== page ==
posted by TheLittlestRobot at 4:32 PM on December 16, 2018


Seconding All the Birds in the Sky. I love that book so much.
posted by beandip at 9:33 AM on December 17, 2018


A book by a woman and/or author of color that won a literary award in 2018 - The Poet X (the audiobook version was great, if you're into that)

* A humor book - You Can't Touch My Hair and Other Things I Still Have to Explain

* A book by a journalist or about journalism - The Influencing Machine (a bit outdated, but still pretty relevant IMO)

* A book published prior to January 1, 2019 with fewer than 100 reviews on Goodreads - The WORN Archive: A Fashion Journal about the Art, Ideas, & History of What We Wear
or Yo, Miss: A Graphic Look At High School

* A book by or about someone who identifies as neurodiverse - NeuroTribes


* A novel by a trans or nonbinary authory - Long Black Veil

* A comic by an LGBTQIA creator - Fetch: How A Bad Dog Brought Me Home or No Straight Lines

* A children's or middle grade book (not YA) that has won a diversity award since 2009 - sooo many great choices for this, but I'm basically obsessed with everyone by Jason Reynolds


* A collection of poetry published since 2014 - Don't Call Us Dead
posted by nuclear_soup at 10:36 AM on December 17, 2018


Posting my final list here - still looking for that point of view animal or object book, FYI . . .

Thanks to everyone for your ideas!

An epistolary novel or collection of letters Augustus John Williams
An alternate history novel The Moor's Account Laila Lalami
A book by a woman and/or AOC that won a literary award in 2018 Milkman Anna Burns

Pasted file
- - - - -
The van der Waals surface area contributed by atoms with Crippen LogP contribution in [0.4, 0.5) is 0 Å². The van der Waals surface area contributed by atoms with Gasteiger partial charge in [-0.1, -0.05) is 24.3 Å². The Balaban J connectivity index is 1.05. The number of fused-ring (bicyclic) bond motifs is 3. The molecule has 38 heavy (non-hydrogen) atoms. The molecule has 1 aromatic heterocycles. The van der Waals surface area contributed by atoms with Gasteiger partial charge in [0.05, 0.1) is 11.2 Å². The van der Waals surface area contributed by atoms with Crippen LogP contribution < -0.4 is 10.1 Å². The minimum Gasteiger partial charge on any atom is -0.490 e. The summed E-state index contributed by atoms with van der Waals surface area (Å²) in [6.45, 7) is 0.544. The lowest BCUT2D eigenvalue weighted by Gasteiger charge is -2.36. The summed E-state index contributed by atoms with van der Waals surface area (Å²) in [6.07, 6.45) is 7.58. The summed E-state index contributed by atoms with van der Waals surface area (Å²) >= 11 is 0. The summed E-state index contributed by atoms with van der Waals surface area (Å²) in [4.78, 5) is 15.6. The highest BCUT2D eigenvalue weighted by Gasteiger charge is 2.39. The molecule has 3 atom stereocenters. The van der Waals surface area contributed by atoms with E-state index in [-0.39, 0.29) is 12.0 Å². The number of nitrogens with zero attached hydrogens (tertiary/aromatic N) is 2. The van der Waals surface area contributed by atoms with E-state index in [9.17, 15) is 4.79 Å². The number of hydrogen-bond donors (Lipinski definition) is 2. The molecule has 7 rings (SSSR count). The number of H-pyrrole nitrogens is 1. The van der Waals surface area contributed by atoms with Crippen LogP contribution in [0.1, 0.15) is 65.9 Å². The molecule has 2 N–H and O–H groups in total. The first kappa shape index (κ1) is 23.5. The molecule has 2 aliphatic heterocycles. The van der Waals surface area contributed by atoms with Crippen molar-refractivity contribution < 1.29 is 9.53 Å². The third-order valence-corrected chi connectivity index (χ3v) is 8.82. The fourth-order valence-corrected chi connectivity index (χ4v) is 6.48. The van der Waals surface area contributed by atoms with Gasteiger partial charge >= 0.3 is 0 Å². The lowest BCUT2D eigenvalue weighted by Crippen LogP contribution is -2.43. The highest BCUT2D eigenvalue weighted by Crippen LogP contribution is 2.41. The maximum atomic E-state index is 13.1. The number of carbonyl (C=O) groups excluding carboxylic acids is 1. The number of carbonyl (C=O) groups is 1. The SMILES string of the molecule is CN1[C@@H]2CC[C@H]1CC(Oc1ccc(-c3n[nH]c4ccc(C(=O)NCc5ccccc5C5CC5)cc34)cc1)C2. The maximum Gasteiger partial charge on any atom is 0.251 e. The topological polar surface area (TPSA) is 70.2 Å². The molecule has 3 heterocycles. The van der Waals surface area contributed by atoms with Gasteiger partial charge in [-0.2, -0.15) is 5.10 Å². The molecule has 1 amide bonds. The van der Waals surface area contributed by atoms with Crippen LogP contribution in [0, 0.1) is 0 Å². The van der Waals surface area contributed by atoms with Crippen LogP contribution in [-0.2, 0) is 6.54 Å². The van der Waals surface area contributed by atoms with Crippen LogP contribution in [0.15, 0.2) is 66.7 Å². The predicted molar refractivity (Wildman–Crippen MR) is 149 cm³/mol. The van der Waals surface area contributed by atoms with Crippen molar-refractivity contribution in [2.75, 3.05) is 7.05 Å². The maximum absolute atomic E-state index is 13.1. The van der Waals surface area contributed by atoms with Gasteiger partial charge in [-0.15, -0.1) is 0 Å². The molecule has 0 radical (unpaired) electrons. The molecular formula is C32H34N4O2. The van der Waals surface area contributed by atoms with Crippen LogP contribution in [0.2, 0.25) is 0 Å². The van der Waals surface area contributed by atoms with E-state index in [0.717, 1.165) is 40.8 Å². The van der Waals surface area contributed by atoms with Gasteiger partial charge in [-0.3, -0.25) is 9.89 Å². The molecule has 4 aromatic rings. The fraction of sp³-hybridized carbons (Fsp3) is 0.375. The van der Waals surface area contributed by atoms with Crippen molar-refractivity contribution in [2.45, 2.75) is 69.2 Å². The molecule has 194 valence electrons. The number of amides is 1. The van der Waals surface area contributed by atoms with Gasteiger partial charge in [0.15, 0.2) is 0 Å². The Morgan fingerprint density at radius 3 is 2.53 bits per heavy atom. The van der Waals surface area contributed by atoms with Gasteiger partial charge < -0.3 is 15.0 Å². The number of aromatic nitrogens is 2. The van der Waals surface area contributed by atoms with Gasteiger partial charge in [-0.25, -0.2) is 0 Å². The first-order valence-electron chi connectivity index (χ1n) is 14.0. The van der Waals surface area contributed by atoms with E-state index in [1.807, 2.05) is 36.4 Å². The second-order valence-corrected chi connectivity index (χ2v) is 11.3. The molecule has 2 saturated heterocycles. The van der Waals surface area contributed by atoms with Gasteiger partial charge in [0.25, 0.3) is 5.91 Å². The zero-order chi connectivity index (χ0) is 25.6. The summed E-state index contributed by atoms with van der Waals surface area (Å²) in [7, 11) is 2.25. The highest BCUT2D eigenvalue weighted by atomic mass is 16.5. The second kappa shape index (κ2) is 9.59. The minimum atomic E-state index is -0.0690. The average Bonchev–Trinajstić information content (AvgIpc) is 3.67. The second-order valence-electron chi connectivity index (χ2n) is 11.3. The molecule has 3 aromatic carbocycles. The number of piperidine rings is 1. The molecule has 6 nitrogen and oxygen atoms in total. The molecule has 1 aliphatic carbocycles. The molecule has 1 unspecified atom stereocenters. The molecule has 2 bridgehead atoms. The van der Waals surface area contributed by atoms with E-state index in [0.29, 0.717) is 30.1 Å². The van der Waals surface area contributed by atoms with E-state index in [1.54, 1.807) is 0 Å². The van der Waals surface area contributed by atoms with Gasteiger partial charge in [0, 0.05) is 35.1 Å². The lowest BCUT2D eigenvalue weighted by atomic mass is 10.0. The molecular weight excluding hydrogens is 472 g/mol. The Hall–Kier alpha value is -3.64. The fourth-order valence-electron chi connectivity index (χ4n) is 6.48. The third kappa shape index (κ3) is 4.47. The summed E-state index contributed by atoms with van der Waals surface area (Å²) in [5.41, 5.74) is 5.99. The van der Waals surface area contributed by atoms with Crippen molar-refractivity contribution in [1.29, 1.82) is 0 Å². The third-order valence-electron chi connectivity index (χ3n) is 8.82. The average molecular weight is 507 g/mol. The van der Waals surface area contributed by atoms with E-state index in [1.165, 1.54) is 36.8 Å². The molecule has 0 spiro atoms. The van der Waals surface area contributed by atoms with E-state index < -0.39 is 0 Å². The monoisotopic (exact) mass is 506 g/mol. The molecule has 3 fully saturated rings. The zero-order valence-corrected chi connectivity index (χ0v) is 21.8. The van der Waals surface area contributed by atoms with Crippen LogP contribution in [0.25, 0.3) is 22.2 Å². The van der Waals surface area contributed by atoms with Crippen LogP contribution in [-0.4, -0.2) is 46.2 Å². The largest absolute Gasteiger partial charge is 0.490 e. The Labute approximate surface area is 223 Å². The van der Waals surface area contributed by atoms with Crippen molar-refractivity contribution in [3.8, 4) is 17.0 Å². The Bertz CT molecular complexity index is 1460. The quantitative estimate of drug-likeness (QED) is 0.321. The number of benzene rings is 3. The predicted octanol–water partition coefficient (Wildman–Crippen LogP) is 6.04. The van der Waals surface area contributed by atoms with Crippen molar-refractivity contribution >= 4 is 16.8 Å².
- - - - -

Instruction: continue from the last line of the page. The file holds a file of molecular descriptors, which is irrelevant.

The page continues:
A humor book Hyperbole and a Half Allie Brosh
A book by a journalist or about journalism They Can't Kill Us All: The Story of Black Lives Matter Wesley Lowery
A book by an AOC set in or about space Stars in My Pocket Like Grains of Sand Samuel R. Delaney
An #ownvoices book set in Mexico or Central America A Brief History of Central America Hector Perez-Brignoli
An #ownvoices book set in Oceania Dark Emu: Black Seeds: Agriculture or Accident? Bruce Pascoe
A book published prior to January 1, 2019, with fewer than 100 reviews on Goodreads The WORN Archive: A Fashion Journal About the Art, Ideas, & History of What We Wear Serah-Marie McMahon
A translated book written and/or translated by a woman The Lost Daughter Elena Ferrante
A book of manga My Brother's Husband Gengoroh Tagame
A book in which an animal or inanimate object is a point-of-view character
A book by or about someone who identifies as neurodiverse NeuroTribes: The Legacy of Autism and the Future of Neurodiversity Steve Silberman
A cozy mystery The Unexpected Inheritance of Inspector Chopra (A Baby Ganesh Agency Investigation) Vaseem Khan
A book of mythology or folklore The Aeneid Virgil / Sarah Ruden
A business book The Strategy of Meetings George Kieffer
A novel by a trans or nonbinary author All the Birds in the Sky Charlie Jane Anders
A book written in prison Blue Rage, Black Redemption Tookie Williams
A comic by an LGBTQIA creator Awkward Ariel Schrag
A children's or middle grade book (not YA) that has won a diversity award since 2009 March, Books 2 and 3 John Lewis
A self-published book The Humanure Handbook Joseph Jenkins
A collection of poetry published since 2014 I'm So Fine: A List of Famous Men and What I Had On Khadijah Queen
A collection of poetry published since 2014 The Wound is a World Billy-Ray Belcourt
posted by kensington314 at 1:01 PM on December 21, 2018 [3 favorites]


« Older Books of or about photography for a precocious...   |   Need a cool beer to bring to a party of beer... Newer »

You are not logged in, either login or create an account to post comments